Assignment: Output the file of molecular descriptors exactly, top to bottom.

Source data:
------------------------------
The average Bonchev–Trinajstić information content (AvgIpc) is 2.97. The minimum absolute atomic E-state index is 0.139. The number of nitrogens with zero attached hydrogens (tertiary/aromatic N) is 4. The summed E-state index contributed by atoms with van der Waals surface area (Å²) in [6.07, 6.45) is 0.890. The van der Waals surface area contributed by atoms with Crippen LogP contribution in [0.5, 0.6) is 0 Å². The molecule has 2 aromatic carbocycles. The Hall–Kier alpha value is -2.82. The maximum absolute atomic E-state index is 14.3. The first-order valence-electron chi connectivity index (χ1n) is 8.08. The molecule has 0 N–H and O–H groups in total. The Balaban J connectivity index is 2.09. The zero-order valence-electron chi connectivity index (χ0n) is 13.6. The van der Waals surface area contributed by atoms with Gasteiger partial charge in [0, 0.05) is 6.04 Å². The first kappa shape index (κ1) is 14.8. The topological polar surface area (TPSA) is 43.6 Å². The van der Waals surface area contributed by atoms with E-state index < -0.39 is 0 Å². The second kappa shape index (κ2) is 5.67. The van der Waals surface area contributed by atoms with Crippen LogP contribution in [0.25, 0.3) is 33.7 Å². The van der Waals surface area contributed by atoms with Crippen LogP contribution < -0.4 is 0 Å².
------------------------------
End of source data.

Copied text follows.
The average Bonchev–Trinajstić information content (AvgIpc) is 2.97. The minimum absolute atomic E-state index is 0.139. The number of nitrogens with zero attached hydrogens (tertiary/aromatic N) is 4. The summed E-state index contributed by atoms with van der Waals surface area (Å²) in [6.07, 6.45) is 0.890. The van der Waals surface area contributed by atoms with Crippen LogP contribution in [0.5, 0.6) is 0 Å². The molecule has 2 aromatic carbocycles. The Hall–Kier alpha value is -2.82. The maximum absolute atomic E-state index is 14.3. The first-order valence-electron chi connectivity index (χ1n) is 8.08. The molecule has 0 N–H and O–H groups in total. The Balaban J connectivity index is 2.09. The zero-order valence-electron chi connectivity index (χ0n) is 13.6. The van der Waals surface area contributed by atoms with Gasteiger partial charge in [0, 0.05) is 6.04 Å². The first kappa shape index (κ1) is 14.8. The topological polar surface area (TPSA) is 43.6 Å². The van der Waals surface area contributed by atoms with E-state index < -0.39 is 0 Å². The second kappa shape index (κ2) is 5.67. The van der Waals surface area contributed by atoms with Crippen LogP contribution in [0.25, 0.3) is 33.7 Å². The van der Waals surface area contributed by atoms with Crippen LogP contribution < -0.4 is 0 Å².